BSN Students Participate in Poverty Simulation

BSN poverty simulationGMercyU’s Bachelor of Science in Nursing program held its annual poverty simulation on December 5.

The experience was part of the NUR422 Community Health Nursing course, which emphasizes healthcare of culturally diverse individuals and families in a variety of community settings.

As a University with a Mercy mission, faculty designed the simulation to help build empathy and understanding in students for what their future patients may be living through. During the simulation, students are assigned roles of community members who are at or below the poverty level and must figure out how to make it through a week in their lives with few resources. For example, how will you feed yourself or your family with little money? How can you pay for gas to get to work? What if something unexpected happens that costs money you don’t have?

Students also played the roles of resource providers at places like the supermarket, department of social services, healthcare center, public school, interfaith services, a pawn shop, and more. In past years, these roles were played by faculty, but this year, students took over.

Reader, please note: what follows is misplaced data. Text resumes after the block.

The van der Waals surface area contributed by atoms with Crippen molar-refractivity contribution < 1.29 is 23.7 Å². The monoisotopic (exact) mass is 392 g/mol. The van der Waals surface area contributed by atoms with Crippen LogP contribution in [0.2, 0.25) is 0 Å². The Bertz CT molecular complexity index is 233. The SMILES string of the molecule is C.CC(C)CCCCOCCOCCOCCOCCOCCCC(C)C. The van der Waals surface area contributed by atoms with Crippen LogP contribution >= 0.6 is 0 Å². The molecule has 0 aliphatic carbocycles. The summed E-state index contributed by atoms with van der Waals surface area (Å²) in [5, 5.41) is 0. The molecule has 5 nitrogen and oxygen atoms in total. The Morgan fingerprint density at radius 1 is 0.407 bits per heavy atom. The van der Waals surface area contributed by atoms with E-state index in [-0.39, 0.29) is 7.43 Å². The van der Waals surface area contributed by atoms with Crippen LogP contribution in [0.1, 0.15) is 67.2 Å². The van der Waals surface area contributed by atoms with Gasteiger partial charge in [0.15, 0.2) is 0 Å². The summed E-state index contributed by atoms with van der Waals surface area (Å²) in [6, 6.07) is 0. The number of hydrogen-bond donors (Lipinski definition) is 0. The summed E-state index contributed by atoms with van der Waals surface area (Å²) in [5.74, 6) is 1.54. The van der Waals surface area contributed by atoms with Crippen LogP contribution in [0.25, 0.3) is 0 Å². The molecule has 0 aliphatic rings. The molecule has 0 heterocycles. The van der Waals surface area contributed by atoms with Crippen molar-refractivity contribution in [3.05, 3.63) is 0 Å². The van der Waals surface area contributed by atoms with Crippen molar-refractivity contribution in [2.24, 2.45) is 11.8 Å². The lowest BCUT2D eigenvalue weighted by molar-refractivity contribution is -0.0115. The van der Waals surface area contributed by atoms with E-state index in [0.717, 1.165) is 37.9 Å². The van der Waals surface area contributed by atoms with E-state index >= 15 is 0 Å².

BSN Poverty Simulation
“The simulation was truly remarkable,” said Assistant Professor and Simulation Coordinator Megan Mustachio, MSN, RN, WCC, CHSE. “This year, we engaged all senior nursing students in pivotal roles within community services and families, and our seniors exceeded expectations. Those embodying community roles received guidance to dress authentically, and their commitment truly impressed us. The students offered invaluable insights into the professions they portrayed. For instance, nursing students assigned to Social Services gained a profound comprehension of the Social Services role in healthcare.”

After the simulation, students gathered with faculty for a debriefing to share their feedback.

“During our debrief, students expressed encountering individuals on their toughest days, realizing the pivotal choice of making those moments better or worse for them,” Professor Mustachio said.

It sparked a deeply meaningful conversation with an overwhelming sense of 'no judgement, because you never know what someone else is going through' and 'be kind and considerate.'